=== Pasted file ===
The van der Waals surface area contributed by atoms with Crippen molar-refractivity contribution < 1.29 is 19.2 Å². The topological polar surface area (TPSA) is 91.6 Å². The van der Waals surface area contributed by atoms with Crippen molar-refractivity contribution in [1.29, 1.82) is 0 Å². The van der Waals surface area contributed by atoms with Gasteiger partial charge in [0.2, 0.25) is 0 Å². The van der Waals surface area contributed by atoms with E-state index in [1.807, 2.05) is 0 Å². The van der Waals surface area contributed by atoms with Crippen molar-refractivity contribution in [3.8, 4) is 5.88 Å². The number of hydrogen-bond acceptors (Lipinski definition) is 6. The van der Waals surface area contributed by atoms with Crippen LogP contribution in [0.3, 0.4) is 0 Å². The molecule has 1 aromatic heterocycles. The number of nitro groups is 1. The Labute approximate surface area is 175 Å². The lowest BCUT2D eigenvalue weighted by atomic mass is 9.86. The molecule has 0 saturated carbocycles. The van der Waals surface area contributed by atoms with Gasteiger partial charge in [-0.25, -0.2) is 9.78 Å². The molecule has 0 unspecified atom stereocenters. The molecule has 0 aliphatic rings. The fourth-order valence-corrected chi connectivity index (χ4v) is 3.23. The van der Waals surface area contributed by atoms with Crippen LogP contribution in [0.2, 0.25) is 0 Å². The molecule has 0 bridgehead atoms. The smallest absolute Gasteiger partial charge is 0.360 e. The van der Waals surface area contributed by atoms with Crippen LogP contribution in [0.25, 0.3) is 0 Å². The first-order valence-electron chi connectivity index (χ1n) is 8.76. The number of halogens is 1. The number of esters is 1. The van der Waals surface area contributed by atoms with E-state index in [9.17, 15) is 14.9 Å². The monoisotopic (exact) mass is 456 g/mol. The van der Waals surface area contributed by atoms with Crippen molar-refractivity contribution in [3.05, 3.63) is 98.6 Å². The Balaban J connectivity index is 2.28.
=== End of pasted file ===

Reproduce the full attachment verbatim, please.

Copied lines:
The van der Waals surface area contributed by atoms with Crippen molar-refractivity contribution < 1.29 is 19.2 Å². The topological polar surface area (TPSA) is 91.6 Å². The van der Waals surface area contributed by atoms with Crippen molar-refractivity contribution in [1.29, 1.82) is 0 Å². The van der Waals surface area contributed by atoms with Gasteiger partial charge in [0.2, 0.25) is 0 Å². The van der Waals surface area contributed by atoms with E-state index in [1.807, 2.05) is 0 Å². The van der Waals surface area contributed by atoms with Crippen molar-refractivity contribution in [3.8, 4) is 5.88 Å². The number of hydrogen-bond acceptors (Lipinski definition) is 6. The van der Waals surface area contributed by atoms with Crippen LogP contribution in [0.3, 0.4) is 0 Å². The molecule has 1 aromatic heterocycles. The number of nitro groups is 1. The Labute approximate surface area is 175 Å². The lowest BCUT2D eigenvalue weighted by atomic mass is 9.86. The molecule has 0 saturated carbocycles. The van der Waals surface area contributed by atoms with Gasteiger partial charge in [-0.25, -0.2) is 9.78 Å². The molecule has 0 unspecified atom stereocenters. The molecule has 0 aliphatic rings. The fourth-order valence-corrected chi connectivity index (χ4v) is 3.23. The van der Waals surface area contributed by atoms with Crippen LogP contribution in [0.2, 0.25) is 0 Å². The molecule has 0 bridgehead atoms. The smallest absolute Gasteiger partial charge is 0.360 e. The van der Waals surface area contributed by atoms with Crippen LogP contribution in [0.25, 0.3) is 0 Å². The first-order valence-electron chi connectivity index (χ1n) is 8.76. The number of halogens is 1. The number of esters is 1. The van der Waals surface area contributed by atoms with E-state index in [9.17, 15) is 14.9 Å². The monoisotopic (exact) mass is 456 g/mol. The van der Waals surface area contributed by atoms with Crippen molar-refractivity contribution in [3.05, 3.63) is 98.6 Å². The Balaban J connectivity index is 2.28.